Re: An Aburdly Brief Introduction to Unicode (was Re: Perception ...)

Date: Sat Feb 24 2001 - 09:10:49 EST

On 02/23/2001 05:06:03 PM Kenneth Whistler wrote:

>Peter expostulated:

OK. I have no problem with Ken's response, since he made clear what he was
talking about. This was not the case in the earlier messages to which I was

I have one minor quibble and a comment, for neither of which would I go to
the wall:

>Actually, {a with ring above} is an abstract character in either of
>the two senses I have talked about above.

The introduction of a distinctive notational mechanism, {...}, suggests
that there is an attempt to refer to something *distinct*. Notational
distinction or not, (abstract character)1 and (abstract[able] character)2
are different types of objects. The former is an element in an information
system construct, that construct being a character set / encoding standard.
The latter is an abstraction of abstract real world objects, graphemes. In
this latter sense, {a with ring above} might be thought of (using an
extensional definition) as the set of all such graphemes from all past,
present and future writing systems that contain instances of it. (If you'd
prefer an object-oriented programming metaphor, the latter is a class which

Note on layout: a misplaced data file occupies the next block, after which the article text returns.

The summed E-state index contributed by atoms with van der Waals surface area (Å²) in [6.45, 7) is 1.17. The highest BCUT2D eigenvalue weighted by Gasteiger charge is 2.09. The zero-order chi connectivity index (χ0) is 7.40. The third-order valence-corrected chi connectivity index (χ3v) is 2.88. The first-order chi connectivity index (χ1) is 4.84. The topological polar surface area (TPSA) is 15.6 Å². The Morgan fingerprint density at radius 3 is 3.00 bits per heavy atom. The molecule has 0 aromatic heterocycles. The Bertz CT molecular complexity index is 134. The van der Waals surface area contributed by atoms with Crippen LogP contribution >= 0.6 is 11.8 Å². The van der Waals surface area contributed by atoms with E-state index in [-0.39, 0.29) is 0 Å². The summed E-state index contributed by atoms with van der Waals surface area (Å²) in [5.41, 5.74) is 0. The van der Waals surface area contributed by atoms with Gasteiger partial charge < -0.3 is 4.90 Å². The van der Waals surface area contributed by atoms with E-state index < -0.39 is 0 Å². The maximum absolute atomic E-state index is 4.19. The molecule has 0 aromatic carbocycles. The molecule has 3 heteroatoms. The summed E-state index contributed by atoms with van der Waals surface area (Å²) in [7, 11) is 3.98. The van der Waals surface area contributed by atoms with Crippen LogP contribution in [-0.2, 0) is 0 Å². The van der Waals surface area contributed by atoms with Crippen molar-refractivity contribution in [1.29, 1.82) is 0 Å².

is instantiated in various writing systems.) I'd like to make the
suggestion (meaning that I'm trying on a new idea for the first time and
haven't yet decided whether to buy it or not) an (abstract character)1 = an
element in an IT character set corresponds to or represents but is
different from an (abstract[able] character)2.

All this is very abstract, and very likely won't make any difference to
anything. What will, though, is understanding what each other means, and
for that, I think we need to know when we mean (abstract character)1 and
when we mean (abstract[able] character)2.

Given the use of "abstract character" in the standard to refer to the
former, I'd suggest that we limit the use of that term in our discussions
to that meaning. As for the latter meaning, Ken has coined "abstractable
character". What about "abstract grapheme"? (Neither of these really roll
off the tongue.)

- Peter

Peter Constable

Non-Roman Script Initiative, SIL International
7500 W. Camp Wisdom Rd., Dallas, TX 75236, USA
Tel: +1 972 708 7485
E-mail: <>

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